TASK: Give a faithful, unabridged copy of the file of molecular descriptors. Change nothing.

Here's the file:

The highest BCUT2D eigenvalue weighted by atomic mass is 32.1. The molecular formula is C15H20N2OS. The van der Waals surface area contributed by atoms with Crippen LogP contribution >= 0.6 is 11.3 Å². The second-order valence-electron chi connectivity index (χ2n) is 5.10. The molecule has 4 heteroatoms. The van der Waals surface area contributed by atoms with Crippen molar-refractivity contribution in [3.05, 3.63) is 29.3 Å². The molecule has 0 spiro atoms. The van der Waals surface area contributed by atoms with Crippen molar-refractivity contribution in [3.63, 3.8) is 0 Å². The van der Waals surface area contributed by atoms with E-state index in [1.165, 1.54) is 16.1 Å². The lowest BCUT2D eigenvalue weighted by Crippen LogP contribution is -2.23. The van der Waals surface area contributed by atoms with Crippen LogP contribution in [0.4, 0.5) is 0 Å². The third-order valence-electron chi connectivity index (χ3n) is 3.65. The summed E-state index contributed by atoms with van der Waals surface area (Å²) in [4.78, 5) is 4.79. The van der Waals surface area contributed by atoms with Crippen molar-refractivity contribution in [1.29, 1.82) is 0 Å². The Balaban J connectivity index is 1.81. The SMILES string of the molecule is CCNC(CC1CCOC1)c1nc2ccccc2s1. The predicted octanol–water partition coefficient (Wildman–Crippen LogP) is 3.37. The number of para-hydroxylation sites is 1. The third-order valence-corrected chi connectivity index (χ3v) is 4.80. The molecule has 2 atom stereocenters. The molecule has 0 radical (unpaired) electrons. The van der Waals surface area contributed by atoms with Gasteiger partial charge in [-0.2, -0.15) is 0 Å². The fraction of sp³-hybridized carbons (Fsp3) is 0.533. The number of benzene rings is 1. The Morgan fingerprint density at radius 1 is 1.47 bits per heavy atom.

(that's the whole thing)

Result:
The highest BCUT2D eigenvalue weighted by atomic mass is 32.1. The molecular formula is C15H20N2OS. The van der Waals surface area contributed by atoms with Crippen LogP contribution >= 0.6 is 11.3 Å². The second-order valence-electron chi connectivity index (χ2n) is 5.10. The molecule has 4 heteroatoms. The van der Waals surface area contributed by atoms with Crippen molar-refractivity contribution in [3.05, 3.63) is 29.3 Å². The molecule has 0 spiro atoms. The van der Waals surface area contributed by atoms with Crippen molar-refractivity contribution in [3.63, 3.8) is 0 Å². The van der Waals surface area contributed by atoms with E-state index in [1.165, 1.54) is 16.1 Å². The lowest BCUT2D eigenvalue weighted by Crippen LogP contribution is -2.23. The van der Waals surface area contributed by atoms with Crippen LogP contribution in [0.4, 0.5) is 0 Å². The third-order valence-electron chi connectivity index (χ3n) is 3.65. The summed E-state index contributed by atoms with van der Waals surface area (Å²) in [4.78, 5) is 4.79. The van der Waals surface area contributed by atoms with Crippen molar-refractivity contribution in [1.29, 1.82) is 0 Å². The Balaban J connectivity index is 1.81. The SMILES string of the molecule is CCNC(CC1CCOC1)c1nc2ccccc2s1. The predicted octanol–water partition coefficient (Wildman–Crippen LogP) is 3.37. The number of para-hydroxylation sites is 1. The third-order valence-corrected chi connectivity index (χ3v) is 4.80. The molecule has 2 atom stereocenters. The molecule has 0 radical (unpaired) electrons. The van der Waals surface area contributed by atoms with Gasteiger partial charge in [-0.2, -0.15) is 0 Å². The fraction of sp³-hybridized carbons (Fsp3) is 0.533. The number of benzene rings is 1. The Morgan fingerprint density at radius 1 is 1.47 bits per heavy atom.